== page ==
I.e., the known pose should transform any 3D point in the query frame to its corresponding 3D location in the reference. Next, given per-frame camera intrinsics :

(3)

perspective projection yields continuous pixel coordinates via:

(4)

Using these pixel coordinates to index into images and , we arrive at our second constraint:

(5)

Corresponding 3D points should be photometrically consistent: with small motion, they should have the same color in both views. These two constraints are visualized in Fig. 2. Recall that a depth map determines at each pixel its 3D point by “unprojection”:

(6)

Given our bundle , , , and , we seek the high-resolution reference-frame depth such that its unprojected points satisfy both geometric (2) and photometric (5) constraints.

Figure 2: Visualization of how we project the points with corresponding camera poses to 3D space, and use these to bilinearly sample image points and . Note that pose change is enlarged for ease of illustration, real hand tremor views are misaligned by only millimeters.
Figure 3: An illustrated pipeline of our proposed model. The query depth is used to project and sample a patch from our reference image for input into the MLP. This is weighed by a sample patch from our confidence to produce a depth offset , which is used to project back to our query image and sample an image patch for loss calculation.

Implicit Depth Representation.  There are numerous ways with which one can represent . For example, we can represent them explicitly with a discrete depth map from the reference view, or as a large 3D point cloud. While explicit representations have many advantages (fast data retrieval, existing processing tools), they are also challenging to optimize. Depth maps are discrete arrays and merging multiple views at continuous coordinates requires resampling. This blurs fine-scale information and is non-trivial at occlusion boundaries. Point cloud representations trade off this adaptive filtering problem with one of scale. Not only is a two second sequence with 120 million points unwieldy for conventional tools [arun1987least], its points are almost entirely redundant.

Thus, we choose an implicit

depth representation in the form of a coordinate multi-layer perceptron (MLP)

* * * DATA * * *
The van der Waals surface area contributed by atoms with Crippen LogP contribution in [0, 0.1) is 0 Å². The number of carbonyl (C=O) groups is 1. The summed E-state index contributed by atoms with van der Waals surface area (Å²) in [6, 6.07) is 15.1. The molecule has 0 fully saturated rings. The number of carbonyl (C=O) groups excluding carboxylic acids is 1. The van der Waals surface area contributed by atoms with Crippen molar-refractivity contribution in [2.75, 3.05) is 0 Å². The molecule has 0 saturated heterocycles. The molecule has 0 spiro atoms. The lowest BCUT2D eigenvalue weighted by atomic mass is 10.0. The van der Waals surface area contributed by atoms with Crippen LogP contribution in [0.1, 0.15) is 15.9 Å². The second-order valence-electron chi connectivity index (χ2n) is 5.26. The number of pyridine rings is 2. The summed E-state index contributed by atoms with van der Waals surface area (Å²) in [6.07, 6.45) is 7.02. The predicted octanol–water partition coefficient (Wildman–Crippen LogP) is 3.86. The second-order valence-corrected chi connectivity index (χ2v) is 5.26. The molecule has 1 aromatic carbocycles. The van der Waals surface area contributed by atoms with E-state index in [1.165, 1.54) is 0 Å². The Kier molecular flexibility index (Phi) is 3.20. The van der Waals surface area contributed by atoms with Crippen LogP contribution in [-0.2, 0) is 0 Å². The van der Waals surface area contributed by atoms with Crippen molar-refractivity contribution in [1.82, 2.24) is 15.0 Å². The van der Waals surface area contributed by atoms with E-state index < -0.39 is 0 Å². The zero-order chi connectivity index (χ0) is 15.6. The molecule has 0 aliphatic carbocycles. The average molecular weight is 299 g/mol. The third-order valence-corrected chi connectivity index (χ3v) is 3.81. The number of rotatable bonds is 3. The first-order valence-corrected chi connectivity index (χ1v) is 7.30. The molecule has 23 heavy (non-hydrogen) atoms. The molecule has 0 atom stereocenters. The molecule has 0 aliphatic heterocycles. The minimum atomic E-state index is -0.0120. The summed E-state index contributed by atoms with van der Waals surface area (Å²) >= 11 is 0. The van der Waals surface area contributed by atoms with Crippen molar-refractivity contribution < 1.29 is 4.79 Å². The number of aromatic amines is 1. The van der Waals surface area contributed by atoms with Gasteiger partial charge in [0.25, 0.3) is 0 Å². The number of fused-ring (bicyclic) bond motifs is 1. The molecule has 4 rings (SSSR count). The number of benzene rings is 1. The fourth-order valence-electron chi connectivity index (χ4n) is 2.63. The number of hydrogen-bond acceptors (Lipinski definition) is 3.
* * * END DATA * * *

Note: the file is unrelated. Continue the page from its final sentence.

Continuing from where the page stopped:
[hornik1989multilayer], where its learnable parameters automatically adapt to the scene structure. Recent work have used MLPs to great success in neural rendering [mildenhall2020nerf, chen2021mvsnerf, park2021nerfies] and depth-estimation, where continuous sampling is of interest [zhang2021consistent]. In our application, the MLP is a differentiable function

(7)

returning a continuous given a continuous encoding of position, camera pose, color, and other features. In our implementation, is a positionally encoded 3D colored point:

(8)

We follow the encoding of [mildenhall2020nerf] with:

(9)

where is the selected number of encoding functions, and are the its corresponding color values scaled to .

As the size of this MLP is fixed, the large dimensionality of our measurements does not affect the calculation of , and is instead a large training dataset from which to sample. Translating (2) and (5

) into a regularized loss function on

, and backpropagating through

, our implicit depth representation

can be optimized using modern stochastic gradient descent.

Backward-Forward Projection Model.  Fig. 3 illustrates how we combine our geometric and photometric constraints to optimize our MLP to produce a refined depth. At each training step we sample a query view , from which we generate randomly sampled colored points via Eq. 6:

(10)

where and are the image height and width, respectively. Here, is a continuous coordinate and represent sampling with a bilinear kernel. Following (2) we transform these points to the reference frame as

(11)

Rather than directly predicting a refined depth, ask our MLP to predict a depth correction :

(12)

As we show in Section 5, this parameterization allows us to avoid local minima in poorly textured regions. We transform these points back to the query frame and resample the query image at updated coordinates:

(13)

Finally, our photometric loss is:

(14)

which attempts to satisfy (5) by encouraging the colors of the refined 3D points to be the same in both the query and reference frames. While (5) works well in well-textured areas, it is fundamentally underconstrained in flat regions. Therefore, we augment our loss with a weighted geometric regularization term based on (2) that pushes the solution towards an interpolation of in these regions:

(15)

Our final loss is a weighted combination of these two terms

(16)

where by tuning we adjust how strongly our reconstruction adheres to the LiDAR depth initialization.

Figure 4: A weighted sampling around a point we can avoid false matches in otherwise color-ambiguous image regions. Opacity and border thickness represents the weight of each sample.

Patch Sampling.  In practice, we cannot rely on single-pixel samples as written in Eq. (6) for photometric optimization. Our two megapixel input images will almost certainly contain color patches that are larger than the depth-induced motion of pixels within them. With single-pixel samples, there are many incorrect depth solutions that yield of zero. To combat this, we replace each sample ( in Eq. (3)) with Gaussian-weighted patches

(17)

Fig. 4 illustrates this for : the increased receptive field discourages false color matches. Adjusting , we trade off the ability to reconstruct fine features for robustness to noise and low-contrast textures.

Explicit Confidence.  Another augmentation we make is that we introduce a learned explicit confidence map to weigh the MLP outputs. That is, we replace with in (12). This additional degree of freedom allows the network push toward zero in color-ambiguous regions, rather than forcing it to first learn a positional mapping of where these regions are located in the image. As

only adds an additional sampling step during point generation, the overhead is minimal. Once per epoch we apply an optional

median filter to to minimize the effects of sampling noise during training.